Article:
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Seed cycling is an alternative medicine practice believed to help regulate reproductive hormones.
Evidence on seed cycling is non-existent, but the practice has been around for a long time.
There’s probably not much risk to trying seed cycling.
I first heard of seed cycling from a friend of mine who works as a healthy-living chef. According to her, seed cycling could regulate any “hormonal imbalance.” Intrigued, I set out to find some science behind seed cycling and potentially try it out for myself.
Plenty of people have been talking about seed cycling, and some pretty notable bloggers were publishing their own recipes using the seeds. Instagram seemed to be ground zero for “health experts” promoting seed cycling to fix whatever hormonal ailment was afflicting you.
Hormonal variations in estrogen and progesterone, as well as androgens, can influence the menstrual cycle and cause symptoms ranging from hair growth, acne, weight changes, infertility, and irregular cycles (1).
Some people look to hormonal birth control to regulate these symptoms. But if you’re trying to become pregnant or just looking to avoid taking hormonal birth control, your options can feel limited (2).
Perhaps that’s why seed cycling has been on the tip of everyone’s lips over the past year or so. It’s certainly not a new method—alternative medicine practitioners from herbalists to acupuncturists and naturopaths have long recommended it for a list of hormonal woes including infertility and menopause.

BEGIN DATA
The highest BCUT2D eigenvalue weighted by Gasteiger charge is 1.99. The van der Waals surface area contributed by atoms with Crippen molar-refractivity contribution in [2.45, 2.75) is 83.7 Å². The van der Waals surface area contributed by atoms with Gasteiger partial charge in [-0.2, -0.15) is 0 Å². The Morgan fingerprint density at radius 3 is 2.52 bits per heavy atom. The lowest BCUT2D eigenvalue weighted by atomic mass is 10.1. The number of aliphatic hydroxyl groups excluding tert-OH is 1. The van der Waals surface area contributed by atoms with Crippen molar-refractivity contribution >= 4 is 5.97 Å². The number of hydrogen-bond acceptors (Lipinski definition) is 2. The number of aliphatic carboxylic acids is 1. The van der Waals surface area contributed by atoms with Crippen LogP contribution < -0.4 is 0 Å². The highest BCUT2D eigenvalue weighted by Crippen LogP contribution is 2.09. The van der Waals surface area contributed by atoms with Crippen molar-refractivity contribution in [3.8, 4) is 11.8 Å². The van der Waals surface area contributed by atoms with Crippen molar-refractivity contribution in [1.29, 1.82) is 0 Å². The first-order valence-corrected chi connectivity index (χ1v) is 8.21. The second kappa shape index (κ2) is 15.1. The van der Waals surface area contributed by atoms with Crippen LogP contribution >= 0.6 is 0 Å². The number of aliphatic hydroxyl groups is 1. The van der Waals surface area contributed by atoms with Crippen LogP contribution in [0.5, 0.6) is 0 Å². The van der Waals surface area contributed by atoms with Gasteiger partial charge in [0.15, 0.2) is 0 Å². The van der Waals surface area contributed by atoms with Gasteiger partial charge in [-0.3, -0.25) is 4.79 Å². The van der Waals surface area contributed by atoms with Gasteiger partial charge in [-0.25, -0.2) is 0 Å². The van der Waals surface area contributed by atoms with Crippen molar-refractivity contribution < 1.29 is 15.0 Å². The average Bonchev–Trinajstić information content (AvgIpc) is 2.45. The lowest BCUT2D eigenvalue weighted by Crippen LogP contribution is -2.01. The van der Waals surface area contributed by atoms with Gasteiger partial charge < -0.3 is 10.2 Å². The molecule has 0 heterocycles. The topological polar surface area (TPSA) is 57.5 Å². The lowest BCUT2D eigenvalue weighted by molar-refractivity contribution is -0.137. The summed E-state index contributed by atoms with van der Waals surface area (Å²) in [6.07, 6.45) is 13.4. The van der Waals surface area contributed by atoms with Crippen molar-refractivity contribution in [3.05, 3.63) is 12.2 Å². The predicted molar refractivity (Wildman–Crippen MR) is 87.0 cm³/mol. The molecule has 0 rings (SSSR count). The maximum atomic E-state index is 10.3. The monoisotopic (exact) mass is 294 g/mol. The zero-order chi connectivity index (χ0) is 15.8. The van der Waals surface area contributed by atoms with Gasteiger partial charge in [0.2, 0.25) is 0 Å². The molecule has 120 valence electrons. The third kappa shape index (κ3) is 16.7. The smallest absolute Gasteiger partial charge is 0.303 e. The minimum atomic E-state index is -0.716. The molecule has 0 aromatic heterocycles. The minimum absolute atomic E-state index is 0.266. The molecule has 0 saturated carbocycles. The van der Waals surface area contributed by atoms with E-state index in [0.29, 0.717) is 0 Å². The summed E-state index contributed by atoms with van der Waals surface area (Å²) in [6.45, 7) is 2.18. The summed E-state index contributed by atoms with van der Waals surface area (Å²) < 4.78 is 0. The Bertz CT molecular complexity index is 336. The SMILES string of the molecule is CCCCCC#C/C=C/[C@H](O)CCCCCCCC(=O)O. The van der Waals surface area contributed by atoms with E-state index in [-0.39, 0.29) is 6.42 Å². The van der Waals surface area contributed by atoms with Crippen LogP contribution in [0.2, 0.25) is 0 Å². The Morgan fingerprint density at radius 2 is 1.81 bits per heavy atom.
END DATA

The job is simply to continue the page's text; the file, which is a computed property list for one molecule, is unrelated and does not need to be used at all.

So I gave it a go. But first I dug a little deeper.
According to all the chatter online, seed cycling is diet supplementation with four different seeds: pumpkin, flax, sesame, and sunflower. The seeds are eaten every day, raw and ground. Whole seeds won't break down completely in your gut, so grinding them enables your body to extract more nutrients from the seeds. They can be eaten alone or added to other foods like smoothies and salads.
The recommended regimen has two phases.
Phase 1 of seed cycling is one tablespoon of raw, ground pumpkin seeds and one tablespoon of raw, ground flax seeds from day one of your period until the day before you ovulate. Phase 1 should be about two weeks for most people.
Phase 2 of seed cycling involves eating one tablespoon of raw, ground sunflower seeds and one tablespoon of raw, ground sesame seeds per day from the day of ovulation until the day before the first day of your period. Phase 2 should also last about two weeks for most people.
Why supplement with seeds? These seeds contain specific vitamins, nutrients, and fatty acids that are believed to support hormonal function.
Pumpkin and flax in Phase 1 are thought to support the estrogen-dominant follicular phase when the ovaries increase estrogen levels in the body (1). Likewise, sunflower and sesame seed supplementation in Phase 2 are thought to support increases of progesterone in the luteal phase (1).
“Believed” and “thought” are both key words when talking about seed cycling and its benefits.